Tuesday, 6 October 2009

Sentosa Island

Island Resort for the Singapore Islanders


overcast 30 °C
We took Andy to Sentosa Island today. Like Johor Bahru that we visited yesterday, we also haven't been to Sentosa Island, despite living here for more than 6 months. This is usually what happens. When you're a tourist visiting Singapore for the first time, Sentosa Island is probably one of the destinations on your itinerary. This is especially true as Singapore isn't a sightseeing paradise. But when you live in Singapore, you no longer see yourself as tourist and so don't go to these touristy places until some body from overseas visit you. And so we take this opportunity to see the touristy parts of Singapore (the way Ishmael in "Moby Dick" wants to see the watery parts of the world).

Actually a country lacks tourist sights aren't a bad thing at all. Have you noticed that the most livable cities aren't usually the most visited cities? Take Perth, Australia, you haven't even heard of it, right? It's considered one of the most livable city in the world. What about Melbourne, Australia? You may have heard of it once or twice, is also voted as within the top 10 most livable city that ranks below Perth. As for Sydney, Australia, it's the most well known of these 3 Australian cities, and being voted the least livable of the 3 (but still within top 10).

Well known most visited cities like Paris, Rome, London, Shanghai, etc tends to fall within the 30th and 40th spots as the most livable cities in the world. Actually crime in Paris and Rome is terrible, just about everyone I know who had visited these places have stories to tell. Atta's dad was literally gang robbed by a bunch of kids in the French Metro. I was pick-pocketed in a bus in Rome by a housewife looking woman in her early 40's. In comparison, many parts of Asia is much safer, especially Singapore, and Bali, and even Pattaya is safer than Western Europe (at least for tourists). Perhaps, these European petty crimes targeted tourists because they're more vulnerable. Having said that locals in European city like Paris are actually more scare in the Metro at night than the ignorant tourists who thinks Europe is safe. While in Asia, crime rates are high in some cities because of the poverty, but in others, crime rates are low because penalties. Of course, there're cities in Asia where they have both high standard of living and heavy handed - some called barbaric, others zero tolerant - on crimes, the crime rates in these cities are very low indeed (I'm thinking Singapore and most of the Gulf States).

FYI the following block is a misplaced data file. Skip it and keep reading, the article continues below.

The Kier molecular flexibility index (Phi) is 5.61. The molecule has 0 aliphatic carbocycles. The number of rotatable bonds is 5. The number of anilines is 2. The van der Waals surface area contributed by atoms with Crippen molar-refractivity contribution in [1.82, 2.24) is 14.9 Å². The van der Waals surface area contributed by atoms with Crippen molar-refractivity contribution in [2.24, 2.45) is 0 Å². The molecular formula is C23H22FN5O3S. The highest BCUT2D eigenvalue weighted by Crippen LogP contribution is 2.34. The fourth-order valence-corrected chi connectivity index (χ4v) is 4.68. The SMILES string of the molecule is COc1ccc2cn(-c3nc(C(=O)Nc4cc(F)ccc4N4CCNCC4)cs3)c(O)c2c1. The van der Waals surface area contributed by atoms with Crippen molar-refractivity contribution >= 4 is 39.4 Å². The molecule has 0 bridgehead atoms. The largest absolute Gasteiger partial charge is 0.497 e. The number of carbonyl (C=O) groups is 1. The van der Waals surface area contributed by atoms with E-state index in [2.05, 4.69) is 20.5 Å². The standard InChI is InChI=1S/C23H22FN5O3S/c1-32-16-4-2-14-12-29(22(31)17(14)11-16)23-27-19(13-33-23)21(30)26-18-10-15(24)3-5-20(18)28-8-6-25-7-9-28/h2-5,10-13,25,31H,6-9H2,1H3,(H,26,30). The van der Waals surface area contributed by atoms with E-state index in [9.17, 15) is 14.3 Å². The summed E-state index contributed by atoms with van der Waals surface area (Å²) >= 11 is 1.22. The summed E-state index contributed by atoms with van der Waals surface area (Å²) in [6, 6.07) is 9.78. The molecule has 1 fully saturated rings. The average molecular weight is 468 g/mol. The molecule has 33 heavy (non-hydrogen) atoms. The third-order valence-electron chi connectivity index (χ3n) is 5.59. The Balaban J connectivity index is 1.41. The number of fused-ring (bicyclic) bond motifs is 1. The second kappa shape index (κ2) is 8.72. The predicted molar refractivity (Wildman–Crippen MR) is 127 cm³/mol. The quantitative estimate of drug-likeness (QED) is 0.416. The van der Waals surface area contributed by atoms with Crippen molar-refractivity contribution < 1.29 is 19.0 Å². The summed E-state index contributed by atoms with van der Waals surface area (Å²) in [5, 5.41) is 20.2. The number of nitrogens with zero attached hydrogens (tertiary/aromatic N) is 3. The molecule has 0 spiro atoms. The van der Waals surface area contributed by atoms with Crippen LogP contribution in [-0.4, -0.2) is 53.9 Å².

As Singapore isn't such a tourist magnet, it happens to rank just outside top 10 of the most livable cities in the world.

Please note that there are different surveys, and these cities are also ranked differently from year to year. I just chose one survey that suits my needs, and make my point (from the very popular The Economist's World's Most Livable Cities index in 2009). Having said that, I don't think too many people who have lived in cities like Sydney or Singapore would have argued that these cities aren't very livable despite their disagreement with this index.

Ok, it isn't really true that I haven't been to Sentosa Island. I had been there with Darren about 2.5 decades ago in one of our uni holiday break. We strolled down the island and saw a peacock on the road. We spotted some machine gun pillboxes. As usual, young Darren did some excited and exaggerated military photo poses with the plastic military dummies. The barren beach was devoid of people, convenient businesses, or activities of any kind. I remembered there were 2 sticks of palm trees. For a couple of Aussies who come from a country that's renown for beaches, this patch of sands looked pathetic. We took a dip anyway. There were nothing else to do, and we were feeling very hot. We could have done a skinny dip - a definite no no in Singapore - in broad day light and no body cared. We were the only people around. That was Sentosa Island then. 25 B.T. (Before Today).